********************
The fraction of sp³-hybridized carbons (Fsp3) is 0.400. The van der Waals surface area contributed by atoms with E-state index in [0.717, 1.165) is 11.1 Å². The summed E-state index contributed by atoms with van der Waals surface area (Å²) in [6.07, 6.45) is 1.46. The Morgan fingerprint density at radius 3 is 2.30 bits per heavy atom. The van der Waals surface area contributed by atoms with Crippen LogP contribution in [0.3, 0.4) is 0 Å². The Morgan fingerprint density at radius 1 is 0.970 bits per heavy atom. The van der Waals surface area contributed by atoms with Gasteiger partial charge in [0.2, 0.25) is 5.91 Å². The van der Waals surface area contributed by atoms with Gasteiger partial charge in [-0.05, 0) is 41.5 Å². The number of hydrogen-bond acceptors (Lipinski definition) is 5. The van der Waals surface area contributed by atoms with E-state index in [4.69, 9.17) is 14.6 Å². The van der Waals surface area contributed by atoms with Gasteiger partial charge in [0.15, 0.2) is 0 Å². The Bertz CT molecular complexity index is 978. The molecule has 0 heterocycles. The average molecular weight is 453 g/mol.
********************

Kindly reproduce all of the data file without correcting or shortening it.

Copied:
The fraction of sp³-hybridized carbons (Fsp3) is 0.400. The van der Waals surface area contributed by atoms with E-state index in [0.717, 1.165) is 11.1 Å². The summed E-state index contributed by atoms with van der Waals surface area (Å²) in [6.07, 6.45) is 1.46. The Morgan fingerprint density at radius 3 is 2.30 bits per heavy atom. The van der Waals surface area contributed by atoms with Crippen LogP contribution in [0.3, 0.4) is 0 Å². The Morgan fingerprint density at radius 1 is 0.970 bits per heavy atom. The van der Waals surface area contributed by atoms with Gasteiger partial charge in [0.2, 0.25) is 5.91 Å². The van der Waals surface area contributed by atoms with Gasteiger partial charge in [-0.05, 0) is 41.5 Å². The number of hydrogen-bond acceptors (Lipinski definition) is 5. The van der Waals surface area contributed by atoms with E-state index in [4.69, 9.17) is 14.6 Å². The van der Waals surface area contributed by atoms with Gasteiger partial charge in [0.15, 0.2) is 0 Å². The Bertz CT molecular complexity index is 978. The molecule has 0 heterocycles. The average molecular weight is 453 g/mol.